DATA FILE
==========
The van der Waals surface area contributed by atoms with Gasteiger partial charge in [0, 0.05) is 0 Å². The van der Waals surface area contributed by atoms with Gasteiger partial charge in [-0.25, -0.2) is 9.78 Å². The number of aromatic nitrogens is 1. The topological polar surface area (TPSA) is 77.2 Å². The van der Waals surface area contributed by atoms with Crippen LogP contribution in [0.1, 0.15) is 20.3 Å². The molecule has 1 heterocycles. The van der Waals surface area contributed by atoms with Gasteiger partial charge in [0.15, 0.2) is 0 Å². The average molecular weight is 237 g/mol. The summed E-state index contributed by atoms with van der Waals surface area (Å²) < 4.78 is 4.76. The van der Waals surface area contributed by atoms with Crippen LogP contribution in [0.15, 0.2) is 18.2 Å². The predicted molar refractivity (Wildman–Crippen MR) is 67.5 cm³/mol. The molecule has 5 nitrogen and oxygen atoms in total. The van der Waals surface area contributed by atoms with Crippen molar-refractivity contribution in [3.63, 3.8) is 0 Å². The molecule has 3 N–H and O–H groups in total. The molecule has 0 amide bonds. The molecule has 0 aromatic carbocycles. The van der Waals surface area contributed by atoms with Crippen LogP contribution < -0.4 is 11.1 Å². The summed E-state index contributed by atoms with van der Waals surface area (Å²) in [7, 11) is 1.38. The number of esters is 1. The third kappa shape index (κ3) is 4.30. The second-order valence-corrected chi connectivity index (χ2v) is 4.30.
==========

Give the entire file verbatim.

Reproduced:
The van der Waals surface area contributed by atoms with Gasteiger partial charge in [0, 0.05) is 0 Å². The van der Waals surface area contributed by atoms with Gasteiger partial charge in [-0.25, -0.2) is 9.78 Å². The number of aromatic nitrogens is 1. The topological polar surface area (TPSA) is 77.2 Å². The van der Waals surface area contributed by atoms with Crippen LogP contribution in [0.1, 0.15) is 20.3 Å². The molecule has 1 heterocycles. The van der Waals surface area contributed by atoms with Gasteiger partial charge in [0.15, 0.2) is 0 Å². The average molecular weight is 237 g/mol. The summed E-state index contributed by atoms with van der Waals surface area (Å²) < 4.78 is 4.76. The van der Waals surface area contributed by atoms with Crippen LogP contribution in [0.15, 0.2) is 18.2 Å². The predicted molar refractivity (Wildman–Crippen MR) is 67.5 cm³/mol. The molecule has 5 nitrogen and oxygen atoms in total. The van der Waals surface area contributed by atoms with Crippen molar-refractivity contribution in [3.63, 3.8) is 0 Å². The molecule has 3 N–H and O–H groups in total. The molecule has 0 amide bonds. The molecule has 0 aromatic carbocycles. The van der Waals surface area contributed by atoms with Crippen LogP contribution < -0.4 is 11.1 Å². The summed E-state index contributed by atoms with van der Waals surface area (Å²) in [7, 11) is 1.38. The number of esters is 1. The third kappa shape index (κ3) is 4.30. The second-order valence-corrected chi connectivity index (χ2v) is 4.30.